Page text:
How to Kill Cops in St. Louis
On Tueday July 5th, Sgt. McEntee was talking to a 13-year-old boy about a fireworks disturbance when a man approached the passenger’s side of Sgt. McEntee’s patrol car and fired a 9 mm handgun several times, striking Sgt. McEntee in the face.
Sgt. McEntee died later that night at St. John’s Mercy Medical Center in Creve Coeur. He was 43.
Outside his life as a police officer, Sgt. McEntee coached baseball and soccer teams at the St. Simon the Apostle Catholic School for at least five years. His three children – Katie, 13, Brendan, 10, and Conor, 7 – attend classes there.
On Saturday July 9th, Mary McEntee and her children, hundreds of law enforcement officers, family members and friends packed St. Simon the Apostle Catholic Church in Affton to say goodbye to Sergeant Bill McEntee. As people inside the church celebrated his life and mourned his passing, people who never even met the fallen officer also showed their support.
During his career as a Kirkwood Police officer, Sgt. Bill McEntee touched many lives and saved a few too. Among those he rescued was Reid Williams, who wanted to share his story.
Williams says he and Sgt. McEntee had a special bond, one they forged a few years ago when McEntee saved his life.
The accident happened on South Kirkwood Road. Williams was in his electric wheelchair at the time, trying to cross the street. An 18-wheeler truck clipped his chair, knocking him over.
It was Sgt. Bill McEntee who pulled him out of harm’s way.
But not everyone in St. Louis shares the same respect for Sergeant Bill McEntee and his fellow St. Louis police officers.
“DJ Kaos” and “DJ Sylli Asz” lived up to their names last Wednesday morning (July 13th) when they devoted part of their show on 100.3 The Beat (KATZ-FM) to methods of combating police officers.
This apparent attempt at humor, coming in the wake of the murder of a police officer in Kirkwood, inspired a firestorm of protest from local cops and some community members.
The two were suspended without pay.
But this controversy has not died down, yet. Many in the St. Louis Community are still in an uproar over the disgusting remarks made by the morning show hosts.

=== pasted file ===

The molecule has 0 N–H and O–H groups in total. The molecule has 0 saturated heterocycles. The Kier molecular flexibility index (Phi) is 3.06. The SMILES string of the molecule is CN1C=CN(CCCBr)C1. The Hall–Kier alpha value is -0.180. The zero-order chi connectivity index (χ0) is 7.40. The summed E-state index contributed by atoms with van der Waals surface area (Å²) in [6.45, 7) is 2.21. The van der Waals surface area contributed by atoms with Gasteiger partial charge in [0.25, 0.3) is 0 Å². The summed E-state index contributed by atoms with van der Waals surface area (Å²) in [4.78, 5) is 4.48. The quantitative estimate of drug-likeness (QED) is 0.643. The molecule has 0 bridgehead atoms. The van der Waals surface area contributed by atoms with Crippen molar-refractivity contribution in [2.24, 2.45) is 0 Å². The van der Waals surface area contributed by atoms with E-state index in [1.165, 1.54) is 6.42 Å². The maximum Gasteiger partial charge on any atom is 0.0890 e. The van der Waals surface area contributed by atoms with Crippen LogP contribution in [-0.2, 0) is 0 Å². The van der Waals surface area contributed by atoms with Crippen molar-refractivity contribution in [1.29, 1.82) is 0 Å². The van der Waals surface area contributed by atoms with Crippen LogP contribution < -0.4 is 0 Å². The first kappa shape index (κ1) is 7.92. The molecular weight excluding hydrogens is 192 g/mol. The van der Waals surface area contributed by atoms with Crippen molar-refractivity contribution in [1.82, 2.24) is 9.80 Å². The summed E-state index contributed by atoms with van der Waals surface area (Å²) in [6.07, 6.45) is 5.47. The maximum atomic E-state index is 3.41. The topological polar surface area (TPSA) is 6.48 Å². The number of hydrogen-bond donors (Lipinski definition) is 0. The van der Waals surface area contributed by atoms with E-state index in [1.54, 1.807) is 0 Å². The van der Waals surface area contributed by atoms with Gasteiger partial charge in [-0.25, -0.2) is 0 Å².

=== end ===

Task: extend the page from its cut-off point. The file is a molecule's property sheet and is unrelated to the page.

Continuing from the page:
* St. Louis Police Chief Joe Mokwa called on-air comments wrong and inappropriate, but seemed willing to forgive. “They made a mistake. I’m willing to move on and forget about it.”
* But in O’Fallon, Missouri police Sergeant Tom Otten is livid. “They need to be fired, absolutely, they need to be fired. And I think there needs to be a public apology to officers on that radio station.”
Sergeant Otten is far from satisfied by the punishment. “What does a suspension do? It does nothing. That shows a horrible lack of character and moral judgment”
* StLMedia.net goes a step further and is asking that the Clear Channel’s Market Manager be fired from his state position:
Lee Armstrong Clear has shown his disinclination over the past few weeks to be responsive to the needs of the communities which his radio stations serve. He does not answer nor does he return phone calls concerning the furor he has allowed to continue.
Clear has allowed a pair of runaway thug DJ’s on one of his stations to get away with threatening the health, safety and welfare of area police officers and be punished with only an “indefinite suspension”, during which they will be paid their full salaries and benefits.
That he will lead the state broadcasters’ association is incomprehensible, considering this matter.
* And, some area police officers are planning to organize a boycott:
Area Police message boards have called for his resignation or firing, and his actions have been the subject of letters from local and national FOP officers as well, and, unless Clear Channel corporate management intervenes with appropriate action, there may well be a nationwide boycott against the company’s 1200+ stations and sponsors.
* And, that’s not all…some local black residents are excusing the deejays:
“Black people feel a certain way about the police because of what they’ve seen in the news media or what happened to someone close to them or themselves,” said local barber Eric Palmer.
The often adversarial and sometimes hostile relationship between police and the African-American community prompted 18th Ward Alderman Terry Kennedy to introduce a Citizens Review Board Bill because many local blacks don’t trusts the police to justly police themselves.
Some regular listeners to the “Kaos Morning Show” thought it was unfair that the jocks were singled out for one incident, especially when the deejays also have mentioned the police in a positive light.
This story is far from being over…
But, in the mean time, Mary McEntee drops one of her children off at soccer practice. And, Mary and her three children, Katie, Brendan, and Conor, get used to life without Daddy.